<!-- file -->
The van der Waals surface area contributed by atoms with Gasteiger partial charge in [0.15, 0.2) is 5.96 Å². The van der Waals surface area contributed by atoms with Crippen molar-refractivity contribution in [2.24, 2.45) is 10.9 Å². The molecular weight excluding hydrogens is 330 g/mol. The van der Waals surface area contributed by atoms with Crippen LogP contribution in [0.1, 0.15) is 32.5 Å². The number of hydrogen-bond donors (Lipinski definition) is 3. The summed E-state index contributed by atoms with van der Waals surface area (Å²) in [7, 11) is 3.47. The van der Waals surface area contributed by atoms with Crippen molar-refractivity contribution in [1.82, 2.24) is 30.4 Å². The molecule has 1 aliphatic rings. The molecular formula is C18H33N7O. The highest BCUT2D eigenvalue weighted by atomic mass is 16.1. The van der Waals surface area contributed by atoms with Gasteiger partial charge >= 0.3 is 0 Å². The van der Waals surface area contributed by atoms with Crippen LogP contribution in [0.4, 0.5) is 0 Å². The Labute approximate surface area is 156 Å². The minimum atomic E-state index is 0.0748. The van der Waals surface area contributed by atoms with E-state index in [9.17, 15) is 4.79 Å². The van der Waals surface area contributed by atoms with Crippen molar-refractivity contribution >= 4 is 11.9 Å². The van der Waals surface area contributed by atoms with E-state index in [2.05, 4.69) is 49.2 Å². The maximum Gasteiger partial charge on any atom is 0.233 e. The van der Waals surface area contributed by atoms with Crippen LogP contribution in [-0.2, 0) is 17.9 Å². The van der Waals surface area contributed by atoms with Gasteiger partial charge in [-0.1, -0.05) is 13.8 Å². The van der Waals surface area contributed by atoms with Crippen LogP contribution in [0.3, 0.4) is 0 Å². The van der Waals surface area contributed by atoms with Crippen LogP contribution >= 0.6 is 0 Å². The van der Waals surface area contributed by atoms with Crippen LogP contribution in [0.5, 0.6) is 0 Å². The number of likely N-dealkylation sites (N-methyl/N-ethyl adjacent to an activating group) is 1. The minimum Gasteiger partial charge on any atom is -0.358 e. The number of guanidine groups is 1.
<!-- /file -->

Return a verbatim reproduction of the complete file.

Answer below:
The van der Waals surface area contributed by atoms with Gasteiger partial charge in [0.15, 0.2) is 5.96 Å². The van der Waals surface area contributed by atoms with Crippen molar-refractivity contribution in [2.24, 2.45) is 10.9 Å². The molecular weight excluding hydrogens is 330 g/mol. The van der Waals surface area contributed by atoms with Crippen LogP contribution in [0.1, 0.15) is 32.5 Å². The number of hydrogen-bond donors (Lipinski definition) is 3. The summed E-state index contributed by atoms with van der Waals surface area (Å²) in [7, 11) is 3.47. The van der Waals surface area contributed by atoms with Crippen molar-refractivity contribution in [1.82, 2.24) is 30.4 Å². The molecule has 1 aliphatic rings. The molecular formula is C18H33N7O. The highest BCUT2D eigenvalue weighted by atomic mass is 16.1. The van der Waals surface area contributed by atoms with Gasteiger partial charge >= 0.3 is 0 Å². The van der Waals surface area contributed by atoms with Crippen LogP contribution in [0.4, 0.5) is 0 Å². The Labute approximate surface area is 156 Å². The minimum atomic E-state index is 0.0748. The van der Waals surface area contributed by atoms with E-state index in [9.17, 15) is 4.79 Å². The van der Waals surface area contributed by atoms with Crippen molar-refractivity contribution >= 4 is 11.9 Å². The van der Waals surface area contributed by atoms with E-state index in [2.05, 4.69) is 49.2 Å². The maximum Gasteiger partial charge on any atom is 0.233 e. The van der Waals surface area contributed by atoms with Crippen LogP contribution in [-0.2, 0) is 17.9 Å². The van der Waals surface area contributed by atoms with Gasteiger partial charge in [-0.1, -0.05) is 13.8 Å². The van der Waals surface area contributed by atoms with Crippen LogP contribution in [0.3, 0.4) is 0 Å². The van der Waals surface area contributed by atoms with Crippen LogP contribution >= 0.6 is 0 Å². The van der Waals surface area contributed by atoms with Crippen LogP contribution in [0.5, 0.6) is 0 Å². The number of likely N-dealkylation sites (N-methyl/N-ethyl adjacent to an activating group) is 1. The minimum Gasteiger partial charge on any atom is -0.358 e. The number of guanidine groups is 1.